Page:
— The Luck of the Mounted - A Tale of the Royal Northwest Mounted Police • Ralph S. Kendall

... submitting to you the propriety of passing a law providing for the safe-keeping of the public moneys, and especially to ask that its use for private purposes by any officers intrusted with it may be declared to be a felony, punishable with penalties proportioned to the magnitude ...
— Complete State of the Union Addresses from 1790 to the Present • Various

... solemn day, when I bound myself by a great oath to the cause of my people. It was when my father told me, his voice choking with, tears, of the murder of my grandfather, ignominiously thrown from the gallows for the felony of patriotism! Was I wrong to rise in grief and wrath, and swear with tears and prayers before our good Ste. Anne that I would never rest or taste a pleasure until ...
— The Young Seigneur - Or, Nation-Making • Wilfrid Chateauclair

... of an act of parliament. Of the same nature and use is the comparison of a law with other laws, that are made by the same legislator, that have some affinity with the subject, or that expressly relate to the same point. Thus, when the law of England declares murder to be felony without benefit of clergy, we must resort to the same law of England to learn what the benefit of clergy is: and, when the common law censures simoniacal contracts, it affords great light to the subject to consider what the canon law ...
— Commentaries on the Laws of England - Book the First • William Blackstone

... five thousand, dollars. He has robbed him of seven thousand dollars, and we have Herresford's permission to prosecute. He signed no such checks, and he desires us to take action. He refuses to make good our loss. We cannot compound a felony." ...
— The Scarlet Feather • Houghton Townley

... ourselves! And it is true, Mr. Kearney,' said he sternly, 'treason must now, to have any chance at all, be many-handed. We want not only all sorts of men, but in all sorts of places; and at tables where rebel opinions dared not be boldly announced and defended, we want people who can coquet with felony, and get men to talk over treason with little if any ceremony. Joe can do this—he can write, and, what is better, sing you a Fenian ballad, and if he sees he has made a mistake, he can quiz himself and his song as cavalierly as he has sung it! And now, on my solemn ...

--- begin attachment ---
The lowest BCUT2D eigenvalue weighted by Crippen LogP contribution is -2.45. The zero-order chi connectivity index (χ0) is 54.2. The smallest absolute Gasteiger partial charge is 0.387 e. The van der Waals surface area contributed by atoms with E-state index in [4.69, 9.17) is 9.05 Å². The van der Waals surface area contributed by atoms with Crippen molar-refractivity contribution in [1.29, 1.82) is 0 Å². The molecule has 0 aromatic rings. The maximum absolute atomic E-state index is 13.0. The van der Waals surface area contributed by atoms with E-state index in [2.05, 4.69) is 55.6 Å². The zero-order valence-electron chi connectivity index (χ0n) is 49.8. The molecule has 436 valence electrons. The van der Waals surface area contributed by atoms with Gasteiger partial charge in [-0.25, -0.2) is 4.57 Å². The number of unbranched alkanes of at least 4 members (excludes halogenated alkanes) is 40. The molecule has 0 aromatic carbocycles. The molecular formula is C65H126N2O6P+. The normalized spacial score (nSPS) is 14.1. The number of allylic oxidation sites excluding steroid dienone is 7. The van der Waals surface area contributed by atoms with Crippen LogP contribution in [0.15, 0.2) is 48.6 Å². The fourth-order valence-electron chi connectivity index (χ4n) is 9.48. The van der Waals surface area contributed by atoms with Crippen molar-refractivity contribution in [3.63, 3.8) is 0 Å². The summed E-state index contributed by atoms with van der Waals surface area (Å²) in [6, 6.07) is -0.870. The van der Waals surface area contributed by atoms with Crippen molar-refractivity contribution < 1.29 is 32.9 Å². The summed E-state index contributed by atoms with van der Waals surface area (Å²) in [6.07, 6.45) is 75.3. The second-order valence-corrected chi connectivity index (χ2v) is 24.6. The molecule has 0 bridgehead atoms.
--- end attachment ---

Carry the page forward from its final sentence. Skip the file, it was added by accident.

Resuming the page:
— Lord Kilgobbin • Charles Lever

... in aid of such courts and justices within the jurisdiction assigned to such courts and justices in any such commission, provided that such courts should not try any offender upon any charge or indictment for any felony made the subject of capital punishment, or for any offence, or passing sentence affecting the life of any offender, or adjudge or cause any offender to suffer, capital punishment or transportation, or take cognisance ...
— Handbook to the new Gold-fields • R. M. Ballantyne

... the domestic familiar is thus mentioned in the law of Scotland, it never occurs in the trials. It is confined so strictly to England that Hutchinson is able to say 'I meet with little mention of Imps in any Country but ours, where the Law makes the feeding, suckling, or rewarding of them to be Felony'.[840] It is not found north of Lancashire, and the chief records are in Essex, Suffolk, ...
— The Witch-cult in Western Europe - A Study in Anthropology • Margaret Alice Murray

... extended the laws of England all over the island. But all English legists will tell us that those laws were only for the inhabitants of English blood. The mere Irish were always reputed aliens, or, rather, enemies to the crown, so that it was, " by actual fact, often adjudged no felony to kill a mere Irish in time of peace," as Sir John Davies expressly ...
— Irish Race in the Past and the Present • Aug. J. Thebaud

... possible, adhered to. Mr. Donat placed us, with that intent, under the convoy of one Taniera Mahinui, who combined the incongruous characters of catechist and convict. The reader may smile, but I affirm he was well qualified for either part. For that of convict, first of all, by a good substantial felony, such as in all lands casts the perpetrator in chains and dungeons. Taniera was a man of birth—the chief a while ago, as he loved to tell, of a district in Anaa of 800 souls. In an evil hour it occurred to the authorities ...